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Technologist, lean evangelist, chaos monkey and Chief Technology Prevention Officer. Loves good coffee, hanging around on ropes and driving about in cars

Whether you’re a big company looking to move fast or a small startup growing your team, size really does matter.

Photo by Eva Blue on Unsplash

Jeff Bezos, of the Amazon, is famously (if unreliably) credited with coining the two-pizza rule. This rule states that any team should be well-fed with only two pizzas, and is intended to imply that small teams are more effective than larger ones.

As someone who is both a little obsessed with getting the facts straight and who at one gluttonous point in my life halved a Domino’s XXL pizza with a colleague in a single sitting, I needed to research how big a team Jeff was implying with his frustratingly unspecific pizza order.

Fortunately, using the power of Domino’s Group…

The CTO Skillset wheel — 9 axes of CTO skills that not all CTOs need

The Google Sheet mentioned in this article is available to anyone here.

If you don’t work in tech (and perhaps even if you do), you may not know that the ‘ultimate’ tech role in a company is deeply varied. The same role can even change over time in the same business, and this means that CTOs either need to adapt or be changed to suit the needs of the business.

I spend much of my time helping companies understand what type of CTO they need. I’m also fortunate that I am able to ask the same question of CTOs (and…

Photo by Erda Estremera on Unsplash

This was written over the weekend of 21/22 March and is likely to be out of date by the time you read it.

Standing here now, as the misty fingers of a dawning global pandemic uncurl around us, we’re repeatedly told that we’re experiencing an unprecedented, fast moving situation. The words, now a trope, seem barely capable of expressing the scale of the crisis. Life for people across the globe has already changed irrevocably, millions of childhoods branded with a shared global experience, unified by a shared Internet. Unthinkable numbers of the vulnerable will die. Many businesses will simply cease…

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This guide is intended for senior technologists and tech-aware execs in small and medium size firms, especially rapidly scaling startups. It’s not meant for very large businesses or security professionals, and it’s certainly not meant to replace their advice.

A sad truth of the internet age is that it’s almost as easy to start hacking a business as it is to order Sharpies on Amazon. Any part of your business that is exposed online — even if it’s only an email address — is not just a target for attackers, but is almost certainly being attacked already.

Fortunately, these attacks…

The Foundry in Sheffield, UK. The first place I ever put hand on rock. Well, plastic, really.

Five years ago I discovered rock climbing. To be precise, I discovered ‘indoor climbing’ with a group of work colleagues. It was one of those team building events where we were taken to do challenging things in the hope that we would become a ‘high performance team’.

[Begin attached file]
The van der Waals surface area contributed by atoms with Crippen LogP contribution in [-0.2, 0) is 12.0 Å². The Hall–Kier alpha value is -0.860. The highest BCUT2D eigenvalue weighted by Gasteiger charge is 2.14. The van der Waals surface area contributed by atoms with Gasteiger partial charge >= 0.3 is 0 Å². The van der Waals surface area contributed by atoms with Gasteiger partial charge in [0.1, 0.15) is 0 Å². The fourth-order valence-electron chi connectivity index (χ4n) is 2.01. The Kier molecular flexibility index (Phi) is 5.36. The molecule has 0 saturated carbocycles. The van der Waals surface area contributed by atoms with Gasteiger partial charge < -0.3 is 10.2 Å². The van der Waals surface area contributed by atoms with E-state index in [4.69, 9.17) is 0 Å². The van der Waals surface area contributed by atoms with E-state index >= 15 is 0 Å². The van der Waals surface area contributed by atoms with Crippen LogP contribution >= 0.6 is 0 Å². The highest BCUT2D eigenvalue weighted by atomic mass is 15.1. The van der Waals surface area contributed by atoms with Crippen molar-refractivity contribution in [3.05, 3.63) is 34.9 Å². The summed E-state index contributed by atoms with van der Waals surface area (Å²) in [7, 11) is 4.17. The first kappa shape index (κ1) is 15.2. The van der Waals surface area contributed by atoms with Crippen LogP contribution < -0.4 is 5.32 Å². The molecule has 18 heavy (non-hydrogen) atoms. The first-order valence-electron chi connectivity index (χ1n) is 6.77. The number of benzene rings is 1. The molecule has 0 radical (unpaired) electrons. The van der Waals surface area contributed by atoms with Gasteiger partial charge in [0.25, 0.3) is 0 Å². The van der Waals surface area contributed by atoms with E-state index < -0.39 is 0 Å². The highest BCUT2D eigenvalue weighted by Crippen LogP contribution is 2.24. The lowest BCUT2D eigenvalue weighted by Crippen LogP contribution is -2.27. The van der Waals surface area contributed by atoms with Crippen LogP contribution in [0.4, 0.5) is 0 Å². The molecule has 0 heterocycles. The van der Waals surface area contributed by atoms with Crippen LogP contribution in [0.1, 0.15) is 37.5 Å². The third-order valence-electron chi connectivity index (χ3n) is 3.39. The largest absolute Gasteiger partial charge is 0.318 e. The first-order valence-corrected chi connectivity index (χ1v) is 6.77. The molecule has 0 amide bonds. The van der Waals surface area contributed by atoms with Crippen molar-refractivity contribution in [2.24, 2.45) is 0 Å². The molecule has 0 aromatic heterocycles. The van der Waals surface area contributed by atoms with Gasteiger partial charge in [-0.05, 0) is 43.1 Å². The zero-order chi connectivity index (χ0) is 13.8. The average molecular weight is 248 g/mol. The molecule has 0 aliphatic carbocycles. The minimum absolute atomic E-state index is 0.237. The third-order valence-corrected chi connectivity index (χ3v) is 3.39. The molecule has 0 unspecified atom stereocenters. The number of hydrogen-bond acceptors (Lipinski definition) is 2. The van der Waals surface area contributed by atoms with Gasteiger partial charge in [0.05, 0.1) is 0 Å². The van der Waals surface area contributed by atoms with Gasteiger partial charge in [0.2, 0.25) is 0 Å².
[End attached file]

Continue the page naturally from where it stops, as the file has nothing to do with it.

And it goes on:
Whether we became ‘high performance’ is still questionable, but I fell in love with climbing immediately. As a kid growing up in the Sussex countryside I was rarely not climbing something — trees, hay bales, grain stacks, combine harvesters — but never rocks. …

Business technology is often unloved — email, laptops, finance systems and sales tools just don’t feel as important as building a great product. But getting business tech wrong will cost money and may even kill your business.

A slice through Ridley’s Opinonated Tech Stack

Why do I care about Business Tech?

As a CTO, I spent many years of my career worrying about how to deliver the best tech to people inside my business. Now as a tech advisor I get to work with a wide variety of startups, mid-sized businesses and large corporates and the sad truth is that I hardly ever see business tech done well.

I spend most of my time…

Photo by Waldemar Brandt on Unsplash

I’ve recently been reading Creativity, Inc, Ed Catmull’s description of the history of culture and processes at Pixar. Pixar’s journey, from a 3D rendering startup to its current place at the centre of the Disney empire has been influenced by luminaries like George Lucas and Steve Jobs, and more so by the incredible talents of those that have lived and worked within the company.

One particular piece stood out to me in Ed’s writing, early in the book. …

Each year, I pull together the biggest tech trends and events for the last year. Originally, this was a tribute to the amazing team that I worked with at Reed for their hard work over the year. Now, it’s tending towards an obsession. Part Mary Meeker, part Black Mirror and a sprinkle of Rude Tube, This summary spares you the the complete version of 200 slides, and 90 minutes worth of me talking...

I was recently fortunate enough to have lunch with a new colleague and as we idly shared tapas and chatted about work, I accidentally let one of my dirty secrets slip.

Some conversation topics can have a stigma attached to them, like admitting that you’re a grown adult who still plays computer games (it’s 2019, get over it) or that you don’t like football (either the kind you play with your actual feet, or the American kind). Admitting that you really enjoy working on ‘process’ is equivalent to professing that you love ‘bureaucracy’, ‘micromanagement’ and related misdemeanours that are all…

Mark Ridley

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